July 2021 Market Commentary: Making Sense of Mountainous Peaks

Source: Bloomberg

To read full market commentary, click here.

July 2021 Highlights:

  • Global stocks (MSCI All-Country World Index) returned 0.7% primarily driven by the U.S. market, with the S&P 500 returning 2.4% followed by MSCI Europe, which returned 1.8% for the month. Pan-Asian and Emerging Markets lagged for the month extending an underperformance streak going back several months.  MSCI Japan returned -1.3% while MSCI Asia ex Japan and Emerging Markets were down 6.6% and 6.7%, respectively.
  • Despite renewed lockdowns and restrictions in response to the Delta Variant, both the United Kingdom and Continental Europe appear to be past peak infection rates as both regions continue to receive investment outflows from Pan-Asia which is still suffering with high infection rates. Pan-Asia continues to suffer from a combination of higher Delta infection rates and spillover weakness from the Chinese equity market sell-off following regulatory crackdowns on technology and property companies.
  • Within the U.S., U.S. large cap growth and defensive stocks outperformed small caps and cyclically-sensitive value stocks. S. small caps underperformed large caps with the S&P 600 Index returning -2.4% behind the 2.4% return of the S&P 500 while S&P Pure Value underperformed Pure Growth, returning -2.2% and 5.2%.
  • Across U.S. sectors, U.S. cyclical and financial sectors underperformed growth-oriented (Health Care) and defensive sectors, led by Real Estate and Utilities, as the latter two benefited from the drop in long-term interest rates. The Energy Sector underperformed despite elevated oil and natural gas prices.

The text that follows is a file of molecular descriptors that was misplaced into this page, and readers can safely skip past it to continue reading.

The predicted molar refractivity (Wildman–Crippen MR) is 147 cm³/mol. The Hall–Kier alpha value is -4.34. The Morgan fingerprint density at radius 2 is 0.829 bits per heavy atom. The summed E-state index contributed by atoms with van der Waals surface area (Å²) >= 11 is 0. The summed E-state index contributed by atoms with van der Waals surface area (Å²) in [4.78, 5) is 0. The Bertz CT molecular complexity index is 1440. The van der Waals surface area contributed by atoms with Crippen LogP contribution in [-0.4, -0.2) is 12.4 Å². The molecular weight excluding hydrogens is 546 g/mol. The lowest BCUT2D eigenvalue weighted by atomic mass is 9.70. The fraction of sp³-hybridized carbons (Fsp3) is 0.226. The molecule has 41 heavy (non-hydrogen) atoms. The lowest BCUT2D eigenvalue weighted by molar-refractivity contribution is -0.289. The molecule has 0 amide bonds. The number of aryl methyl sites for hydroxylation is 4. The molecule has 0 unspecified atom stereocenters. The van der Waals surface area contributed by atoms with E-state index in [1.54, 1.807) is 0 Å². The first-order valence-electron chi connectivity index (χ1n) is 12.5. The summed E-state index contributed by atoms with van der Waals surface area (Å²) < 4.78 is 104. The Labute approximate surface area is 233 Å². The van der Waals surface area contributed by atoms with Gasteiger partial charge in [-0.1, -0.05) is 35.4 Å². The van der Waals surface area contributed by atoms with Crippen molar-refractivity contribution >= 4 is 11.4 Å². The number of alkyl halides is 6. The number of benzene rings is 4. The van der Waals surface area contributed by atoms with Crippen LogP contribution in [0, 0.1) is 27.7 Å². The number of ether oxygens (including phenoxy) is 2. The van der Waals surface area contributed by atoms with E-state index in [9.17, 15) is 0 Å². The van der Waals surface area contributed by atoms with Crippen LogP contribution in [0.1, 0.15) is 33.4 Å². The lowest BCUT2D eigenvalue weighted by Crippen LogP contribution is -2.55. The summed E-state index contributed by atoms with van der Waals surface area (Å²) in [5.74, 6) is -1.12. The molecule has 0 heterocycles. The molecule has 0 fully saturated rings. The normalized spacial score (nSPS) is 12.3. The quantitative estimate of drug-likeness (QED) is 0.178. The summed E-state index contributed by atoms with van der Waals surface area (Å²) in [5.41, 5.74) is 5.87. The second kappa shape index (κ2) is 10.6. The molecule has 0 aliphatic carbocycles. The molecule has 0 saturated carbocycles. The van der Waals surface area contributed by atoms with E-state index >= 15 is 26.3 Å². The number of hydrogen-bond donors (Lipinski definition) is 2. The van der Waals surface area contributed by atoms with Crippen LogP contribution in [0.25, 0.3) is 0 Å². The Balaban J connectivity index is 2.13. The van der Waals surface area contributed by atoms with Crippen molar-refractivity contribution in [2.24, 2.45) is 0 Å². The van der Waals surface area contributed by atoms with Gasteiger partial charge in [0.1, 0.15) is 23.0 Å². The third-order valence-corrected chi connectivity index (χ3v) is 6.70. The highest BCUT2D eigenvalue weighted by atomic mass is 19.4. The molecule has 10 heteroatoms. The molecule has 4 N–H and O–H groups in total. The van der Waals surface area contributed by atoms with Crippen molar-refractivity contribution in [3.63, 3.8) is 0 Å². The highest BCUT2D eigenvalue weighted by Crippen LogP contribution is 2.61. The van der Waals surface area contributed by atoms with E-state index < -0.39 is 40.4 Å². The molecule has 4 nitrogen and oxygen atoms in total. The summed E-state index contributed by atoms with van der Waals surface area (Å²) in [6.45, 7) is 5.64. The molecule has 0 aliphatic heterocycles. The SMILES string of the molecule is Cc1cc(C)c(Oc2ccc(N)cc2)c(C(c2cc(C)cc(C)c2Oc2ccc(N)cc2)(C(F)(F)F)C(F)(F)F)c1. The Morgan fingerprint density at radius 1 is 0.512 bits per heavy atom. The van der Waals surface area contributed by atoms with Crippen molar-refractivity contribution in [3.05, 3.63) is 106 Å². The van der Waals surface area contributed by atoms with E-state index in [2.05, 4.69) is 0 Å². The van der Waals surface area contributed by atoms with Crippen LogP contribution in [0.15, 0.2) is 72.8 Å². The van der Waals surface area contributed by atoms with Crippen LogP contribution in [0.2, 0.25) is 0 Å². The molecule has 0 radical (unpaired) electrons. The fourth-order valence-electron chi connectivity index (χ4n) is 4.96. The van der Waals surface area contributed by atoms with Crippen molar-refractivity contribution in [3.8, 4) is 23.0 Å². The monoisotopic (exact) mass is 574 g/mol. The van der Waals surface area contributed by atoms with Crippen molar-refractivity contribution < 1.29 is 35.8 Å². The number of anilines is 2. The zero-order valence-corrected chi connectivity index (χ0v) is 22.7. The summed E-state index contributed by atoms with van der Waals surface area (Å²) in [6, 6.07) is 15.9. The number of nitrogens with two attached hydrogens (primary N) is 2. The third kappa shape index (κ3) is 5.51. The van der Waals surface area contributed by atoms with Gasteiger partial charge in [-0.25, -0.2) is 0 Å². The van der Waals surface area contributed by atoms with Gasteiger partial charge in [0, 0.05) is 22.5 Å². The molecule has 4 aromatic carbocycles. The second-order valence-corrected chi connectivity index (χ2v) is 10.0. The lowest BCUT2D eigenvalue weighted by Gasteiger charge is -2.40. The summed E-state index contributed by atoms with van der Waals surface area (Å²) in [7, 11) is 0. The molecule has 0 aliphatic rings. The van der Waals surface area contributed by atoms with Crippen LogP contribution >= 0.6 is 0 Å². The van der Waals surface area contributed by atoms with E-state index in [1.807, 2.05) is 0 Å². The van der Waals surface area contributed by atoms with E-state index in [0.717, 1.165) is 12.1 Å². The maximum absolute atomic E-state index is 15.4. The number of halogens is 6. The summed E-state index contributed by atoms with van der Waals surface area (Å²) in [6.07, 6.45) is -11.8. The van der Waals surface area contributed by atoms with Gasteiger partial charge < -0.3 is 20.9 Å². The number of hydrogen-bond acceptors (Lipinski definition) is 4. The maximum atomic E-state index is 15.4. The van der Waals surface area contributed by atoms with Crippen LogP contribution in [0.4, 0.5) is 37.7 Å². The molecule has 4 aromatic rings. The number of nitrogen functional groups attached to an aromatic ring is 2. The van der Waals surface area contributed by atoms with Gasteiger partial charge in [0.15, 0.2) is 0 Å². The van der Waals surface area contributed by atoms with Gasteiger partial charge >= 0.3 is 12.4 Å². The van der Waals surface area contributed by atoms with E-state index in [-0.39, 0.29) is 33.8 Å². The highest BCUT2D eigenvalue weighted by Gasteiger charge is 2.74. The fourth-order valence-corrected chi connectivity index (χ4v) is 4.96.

• Among risk factors, ‘High Quality and ‘Minimum Volatility’ Outperformed ‘Value’, ‘High Dividend’, and ‘Momentum’ as investors gravitated towards growth and defensive stocks and away from cyclical value.
  • Investment grade fixed income posted strong gains as long-term interest rates dropped further from the initial rally following the Fed June Meeting. The bond market received reassuring comments from US Federal Reserve officials that inflationary pressures remain ‘transitory’, and that balance sheet tapering is still a ways off despite strong year-over-year inflation releases.
  • The Bloomberg/Barclays US Aggregate Bond Index rose 1.1% benefiting from the drop in interest rates although non-government investment grade borrowers saw their borrowing costs widen slightly versus government securities. Non-U.S. bonds performed even better benefiting from lower rates (especially in Germany) and a weaker US dollar.  Emerging market debt posted moderate losses but was not overly weighed down by volatility in China’s equity and debt markets.
  • S. high yield underperformed investment grade for the first time in several months but still posted a moderately positive return despite some month-end spread widening. The Bloomberg Barclays US High Yield Index returned 0.4% for the month.  Despite the underperformance of energy stocks, highly leveraged energy borrowers saw a slight increase to their borrowing costs from the previous month, as overall costs remain historically low.
  • Treasury rates dropped as the 10-Year U.S. Treasury Yield ended the month at 1.22% versus 1.75% at the post-COVID peak. The 2- vs 10-year term structure continues to flatten while inflation expectations priced into TIPS have actually risen as investors still expect a moderate amount of inflation to persist.
  • Within equity alternatives, REITs continued their outperformance while Commodities and Precious Metals generated positive returns but underperformed U.S. Equities. Precious Metals saw a month-end rally following dovish Fed comments reaffirming current policy accommodations until pre-pandemic employment levels are achieved.  Industrial metals and commodities appear to have settled in a sideways pattern until more clarity is seen on the demand front.

To read full market commentary, click here.

By: Benjamin Lavine